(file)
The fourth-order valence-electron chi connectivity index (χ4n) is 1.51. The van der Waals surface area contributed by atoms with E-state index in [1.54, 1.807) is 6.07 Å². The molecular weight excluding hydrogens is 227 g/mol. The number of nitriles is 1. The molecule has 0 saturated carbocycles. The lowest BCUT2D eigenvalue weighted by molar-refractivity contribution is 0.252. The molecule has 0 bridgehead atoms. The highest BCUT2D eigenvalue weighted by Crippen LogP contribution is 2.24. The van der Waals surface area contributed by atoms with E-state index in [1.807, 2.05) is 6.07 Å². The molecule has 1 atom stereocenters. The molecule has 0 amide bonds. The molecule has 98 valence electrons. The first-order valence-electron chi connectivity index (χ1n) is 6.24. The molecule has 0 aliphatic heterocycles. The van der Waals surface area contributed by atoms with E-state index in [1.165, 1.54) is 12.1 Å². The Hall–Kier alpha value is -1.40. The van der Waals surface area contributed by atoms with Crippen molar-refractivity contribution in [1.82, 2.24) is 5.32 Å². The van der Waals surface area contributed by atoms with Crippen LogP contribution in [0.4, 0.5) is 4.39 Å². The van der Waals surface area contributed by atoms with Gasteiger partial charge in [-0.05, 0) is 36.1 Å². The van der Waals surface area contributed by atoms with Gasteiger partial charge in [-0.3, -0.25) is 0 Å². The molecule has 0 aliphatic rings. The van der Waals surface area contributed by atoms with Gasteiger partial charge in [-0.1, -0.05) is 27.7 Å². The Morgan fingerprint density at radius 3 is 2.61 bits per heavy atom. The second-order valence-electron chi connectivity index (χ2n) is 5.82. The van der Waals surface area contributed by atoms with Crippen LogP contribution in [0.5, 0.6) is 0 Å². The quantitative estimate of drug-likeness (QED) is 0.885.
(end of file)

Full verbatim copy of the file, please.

The fourth-order valence-electron chi connectivity index (χ4n) is 1.51. The van der Waals surface area contributed by atoms with E-state index in [1.54, 1.807) is 6.07 Å². The molecular weight excluding hydrogens is 227 g/mol. The number of nitriles is 1. The molecule has 0 saturated carbocycles. The lowest BCUT2D eigenvalue weighted by molar-refractivity contribution is 0.252. The molecule has 0 bridgehead atoms. The highest BCUT2D eigenvalue weighted by Crippen LogP contribution is 2.24. The van der Waals surface area contributed by atoms with E-state index in [1.807, 2.05) is 6.07 Å². The molecule has 1 atom stereocenters. The molecule has 0 amide bonds. The molecule has 98 valence electrons. The first-order valence-electron chi connectivity index (χ1n) is 6.24. The molecule has 0 aliphatic heterocycles. The van der Waals surface area contributed by atoms with E-state index in [1.165, 1.54) is 12.1 Å². The Hall–Kier alpha value is -1.40. The van der Waals surface area contributed by atoms with Crippen molar-refractivity contribution in [1.82, 2.24) is 5.32 Å². The van der Waals surface area contributed by atoms with Crippen LogP contribution in [0.4, 0.5) is 4.39 Å². The van der Waals surface area contributed by atoms with Gasteiger partial charge in [-0.05, 0) is 36.1 Å². The van der Waals surface area contributed by atoms with Gasteiger partial charge in [-0.3, -0.25) is 0 Å². The molecule has 0 aliphatic rings. The van der Waals surface area contributed by atoms with Gasteiger partial charge in [-0.1, -0.05) is 27.7 Å². The Morgan fingerprint density at radius 3 is 2.61 bits per heavy atom. The second-order valence-electron chi connectivity index (χ2n) is 5.82. The van der Waals surface area contributed by atoms with Crippen LogP contribution in [0.5, 0.6) is 0 Å². The quantitative estimate of drug-likeness (QED) is 0.885.